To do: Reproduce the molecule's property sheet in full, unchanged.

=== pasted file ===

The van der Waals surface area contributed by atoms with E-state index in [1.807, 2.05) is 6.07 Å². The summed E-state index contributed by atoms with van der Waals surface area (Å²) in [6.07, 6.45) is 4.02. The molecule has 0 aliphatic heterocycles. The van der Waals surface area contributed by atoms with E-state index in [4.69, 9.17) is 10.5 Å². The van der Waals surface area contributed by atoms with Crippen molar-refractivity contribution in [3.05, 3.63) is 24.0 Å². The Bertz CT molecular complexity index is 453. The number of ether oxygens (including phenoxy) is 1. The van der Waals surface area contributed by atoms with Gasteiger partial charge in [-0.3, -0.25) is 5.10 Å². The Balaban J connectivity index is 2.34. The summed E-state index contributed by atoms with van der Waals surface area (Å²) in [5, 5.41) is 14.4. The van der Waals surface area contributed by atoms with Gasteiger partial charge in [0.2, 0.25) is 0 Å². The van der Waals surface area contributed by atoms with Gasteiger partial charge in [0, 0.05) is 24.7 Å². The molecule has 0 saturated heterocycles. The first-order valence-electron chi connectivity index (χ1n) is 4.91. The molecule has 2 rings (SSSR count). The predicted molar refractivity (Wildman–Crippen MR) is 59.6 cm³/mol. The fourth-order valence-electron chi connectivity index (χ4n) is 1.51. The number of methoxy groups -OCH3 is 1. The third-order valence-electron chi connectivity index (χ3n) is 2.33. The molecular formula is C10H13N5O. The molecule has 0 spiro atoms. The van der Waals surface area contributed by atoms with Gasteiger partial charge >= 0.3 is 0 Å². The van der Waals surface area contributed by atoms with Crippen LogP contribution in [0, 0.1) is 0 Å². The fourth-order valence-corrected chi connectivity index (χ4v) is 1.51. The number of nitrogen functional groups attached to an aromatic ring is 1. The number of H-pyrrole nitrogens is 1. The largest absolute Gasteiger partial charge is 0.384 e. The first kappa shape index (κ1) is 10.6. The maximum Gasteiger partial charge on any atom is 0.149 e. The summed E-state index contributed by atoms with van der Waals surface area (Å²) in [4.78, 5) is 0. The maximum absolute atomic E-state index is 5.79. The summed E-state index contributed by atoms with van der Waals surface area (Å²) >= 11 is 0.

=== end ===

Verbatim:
The van der Waals surface area contributed by atoms with E-state index in [1.807, 2.05) is 6.07 Å². The summed E-state index contributed by atoms with van der Waals surface area (Å²) in [6.07, 6.45) is 4.02. The molecule has 0 aliphatic heterocycles. The van der Waals surface area contributed by atoms with E-state index in [4.69, 9.17) is 10.5 Å². The van der Waals surface area contributed by atoms with Crippen molar-refractivity contribution in [3.05, 3.63) is 24.0 Å². The Bertz CT molecular complexity index is 453. The number of ether oxygens (including phenoxy) is 1. The van der Waals surface area contributed by atoms with Gasteiger partial charge in [-0.3, -0.25) is 5.10 Å². The Balaban J connectivity index is 2.34. The summed E-state index contributed by atoms with van der Waals surface area (Å²) in [5, 5.41) is 14.4. The van der Waals surface area contributed by atoms with Gasteiger partial charge in [0.2, 0.25) is 0 Å². The van der Waals surface area contributed by atoms with Gasteiger partial charge in [0, 0.05) is 24.7 Å². The molecule has 0 saturated heterocycles. The first-order valence-electron chi connectivity index (χ1n) is 4.91. The molecule has 2 rings (SSSR count). The predicted molar refractivity (Wildman–Crippen MR) is 59.6 cm³/mol. The fourth-order valence-electron chi connectivity index (χ4n) is 1.51. The number of methoxy groups -OCH3 is 1. The third-order valence-electron chi connectivity index (χ3n) is 2.33. The molecular formula is C10H13N5O. The molecule has 0 spiro atoms. The van der Waals surface area contributed by atoms with Gasteiger partial charge >= 0.3 is 0 Å². The van der Waals surface area contributed by atoms with Crippen LogP contribution in [0, 0.1) is 0 Å². The fourth-order valence-corrected chi connectivity index (χ4v) is 1.51. The number of nitrogen functional groups attached to an aromatic ring is 1. The number of H-pyrrole nitrogens is 1. The largest absolute Gasteiger partial charge is 0.384 e. The first kappa shape index (κ1) is 10.6. The maximum Gasteiger partial charge on any atom is 0.149 e. The summed E-state index contributed by atoms with van der Waals surface area (Å²) in [4.78, 5) is 0. The maximum absolute atomic E-state index is 5.79. The summed E-state index contributed by atoms with van der Waals surface area (Å²) >= 11 is 0.